All these traditional understandings give us a rich insight into what was in the mind of Jacob, – he was blessing both the oldest son of his beloved wife Rachel and also the descendants of that son with the friendship and nurturing of God, with the protection and encouragement of God, and with the ability to serve God with complete sincerity, and these are things we want for all our children.

But what is so special about Ephraim and Manasseh that we pray to make our children like them? The Torah itself gives us shockingly little information about these two brothers, the sons of Jacob’s favourite son, Joseph, and Joseph’s Egyptian wife, Asenat. We know that they lived their entire lives in Egypt, that Manasseh is the older of the two (although some scholars suggest they might have been twins), that they were born before the famine came to Egypt, and that Genesis and Chronicles disagree a bit about whether one of Manasseh’s descendants was his son or grandson. Otherwise, all we have are conjectures based on this one scene at their grandfather’s deathbed.

What was Jacob thinking? What was he doing in adopting Joseph’s two sons as his own and effectively transgressing the generational boundary? And why, after adopting them in verse 5, does he suddenly notice them in verse 8 and ask, “Who are these?”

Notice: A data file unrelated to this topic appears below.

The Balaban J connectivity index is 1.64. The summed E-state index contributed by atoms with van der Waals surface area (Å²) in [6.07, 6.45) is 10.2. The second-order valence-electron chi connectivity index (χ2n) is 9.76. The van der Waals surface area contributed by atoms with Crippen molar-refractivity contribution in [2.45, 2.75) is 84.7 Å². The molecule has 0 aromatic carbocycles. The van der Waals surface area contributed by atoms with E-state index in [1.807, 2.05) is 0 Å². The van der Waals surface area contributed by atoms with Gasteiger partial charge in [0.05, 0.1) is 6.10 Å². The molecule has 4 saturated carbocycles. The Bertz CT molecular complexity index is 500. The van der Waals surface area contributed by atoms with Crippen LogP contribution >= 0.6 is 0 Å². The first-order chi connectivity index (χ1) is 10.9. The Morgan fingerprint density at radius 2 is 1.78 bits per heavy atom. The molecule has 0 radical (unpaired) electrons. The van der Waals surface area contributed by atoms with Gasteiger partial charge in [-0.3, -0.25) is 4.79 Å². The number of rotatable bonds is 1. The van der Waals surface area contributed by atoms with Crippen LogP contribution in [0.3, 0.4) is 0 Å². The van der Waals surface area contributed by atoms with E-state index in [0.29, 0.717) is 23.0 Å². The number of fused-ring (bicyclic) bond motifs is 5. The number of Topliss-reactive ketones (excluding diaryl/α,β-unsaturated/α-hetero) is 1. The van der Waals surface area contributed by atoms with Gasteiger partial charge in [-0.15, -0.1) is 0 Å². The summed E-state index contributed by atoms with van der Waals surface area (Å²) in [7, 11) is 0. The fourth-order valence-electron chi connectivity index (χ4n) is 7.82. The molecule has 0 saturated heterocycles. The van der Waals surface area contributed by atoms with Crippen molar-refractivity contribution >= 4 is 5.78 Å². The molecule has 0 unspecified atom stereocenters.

Jacob is altering the system of inheritance in so many ways in this action – he in effect disinherits Joseph in favour of the two grandchildren, who each become a sort of half-tribe. And then he crosses over his arms while blessing the boys, symbolizing the reversal of the usual pattern of bestowing the greater blessing on the older son. Joseph – the older brother of Rachel’s two boys – protests, but Jacob—a younger brother himself, is happy to subvert the position of the older brother.  He’ll bless in his own way, giving priority to the younger son as he himself took priority from his older brother. The scene is reminiscent of his own parental blessing, when his blind father also asked

 who it was who was to be blessed, but here everything is explicit and open. It seems that this blessing is less about God acting as supporter, nurturer and protector, and more about the people doing the blessing and those accepting the blessing.

So why Ephraim and Manasseh? Perhaps because they were the first children who had to maintain their identity in a foreign land. Or perhaps because they were the first brothers in the Bible to get along peaceably … Now that siblings have learned to get along, the story of the Jewish people can move to the next stage.